COLUMBUS, Ohio (AP) — Attorney General Mike DeWine said Sunday that the slayings of eight family members in rural southern Ohio “was a pre-planned execution” and he expects the investigation will be lengthy.
“I want to stress that this investigation is very large, probably the largest in Pike County that we’ve ever been a part of,” Pike County Sheriff Charles Reader said.
The Friday killings at four different homes near Piketon was “a sophisticated operation,” DeWine said at a news conference in the small community that has been on edge since the seven adults and one teenage boy were found shot in the head.
Reader said most of the victims were targeted while they were sleeping. Authorities said Hanna Rhoden was in bed with her newborn baby nearby when she was shot. The infant was 4- or 5-days old. The baby, Hannah Gilley’s 6-month-old baby, and one other small child were not hurt.
“This was very methodical. This was well-planned. This was not something that just happened,” Reader said.
He does not believe the community is in immediate danger, however he did warn members of the Rhoden family to be aware and “arm themselves” because it appears the family was targeted.
Authorities have been scrambling to determine who targeted the clan and why, and they still don’t know how many shooters were involved. Investigators have received over 100 tips and conducted 50-60 interviews in hopes of finding leads in the deaths.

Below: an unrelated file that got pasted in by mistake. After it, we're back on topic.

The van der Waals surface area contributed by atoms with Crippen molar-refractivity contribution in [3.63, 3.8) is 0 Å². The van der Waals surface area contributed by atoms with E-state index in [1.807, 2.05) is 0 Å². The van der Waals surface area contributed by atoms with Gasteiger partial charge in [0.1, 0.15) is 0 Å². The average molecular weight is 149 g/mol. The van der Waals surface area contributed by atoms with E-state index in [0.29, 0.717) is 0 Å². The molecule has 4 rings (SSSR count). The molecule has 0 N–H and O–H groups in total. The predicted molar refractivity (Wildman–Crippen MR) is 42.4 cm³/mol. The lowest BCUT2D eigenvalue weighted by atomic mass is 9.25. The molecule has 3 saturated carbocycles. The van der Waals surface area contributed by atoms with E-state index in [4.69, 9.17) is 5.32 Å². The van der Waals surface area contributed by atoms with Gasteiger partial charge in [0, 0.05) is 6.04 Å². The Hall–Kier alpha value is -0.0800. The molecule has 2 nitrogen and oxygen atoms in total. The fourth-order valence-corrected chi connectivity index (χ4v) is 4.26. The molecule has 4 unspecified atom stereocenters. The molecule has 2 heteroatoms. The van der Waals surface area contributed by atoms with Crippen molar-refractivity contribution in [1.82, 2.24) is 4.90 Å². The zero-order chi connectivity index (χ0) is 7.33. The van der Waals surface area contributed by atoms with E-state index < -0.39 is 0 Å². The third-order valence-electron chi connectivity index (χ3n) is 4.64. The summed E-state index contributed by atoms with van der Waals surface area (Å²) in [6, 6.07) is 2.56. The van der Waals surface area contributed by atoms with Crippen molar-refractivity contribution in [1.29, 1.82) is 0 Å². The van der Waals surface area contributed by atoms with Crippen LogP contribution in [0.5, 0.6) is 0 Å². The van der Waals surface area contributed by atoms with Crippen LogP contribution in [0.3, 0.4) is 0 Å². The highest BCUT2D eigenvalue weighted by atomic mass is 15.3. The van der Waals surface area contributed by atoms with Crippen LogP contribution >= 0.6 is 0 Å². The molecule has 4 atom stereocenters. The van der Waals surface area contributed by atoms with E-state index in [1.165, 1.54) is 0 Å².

The victims were identified Saturday as 40-year-old Christopher Rhoden Sr.; his 16-year-old son, Christopher Rhoden Jr.; 44-year-old Kenneth Rhoden; 38-year-old Gary Rhoden; 37-year-old Dana Rhoden; 20-year-old Clarence “Frankie” Rhoden; 20-year-old Hannah Gilley; and 19-year-old Hanna Rhoden.
Deputies from multiple counties are keeping the scenes secured for BCI agents and investigators, even though searches are completed.
DeWine said hundreds of personnel have come to assist and are working around the clock.
Since the slayings, authorities have refused to discuss many details of the crime, including any evidence or the search for the assailant or assailants.
DeWine did confirm that investigators collected 18 pieces of evidence from five search warrants of four crime scenes. He also said that marijuana growing operations were found at three of the scenes.
Two of the crime scenes are within walking distance of each other along a sparsely populated, winding road that leads into wooded hills from a rural highway. The third residence is more than a mile away, and the fourth home is on a different road, at least a 10-minute drive away, said the investigation’s leader, Benjamin Suver, a special agent in charge with Bureau of Criminal Investigations.
A Cincinnati-area businessman put up a $25,000 reward for information leading to the capture and conviction of the killer or killers.
Associated Press writers Kantele Franko in Piketon, Lisa Cornwell in Cincinnati, and Albert Stumm in Philadelphia contributed to this report.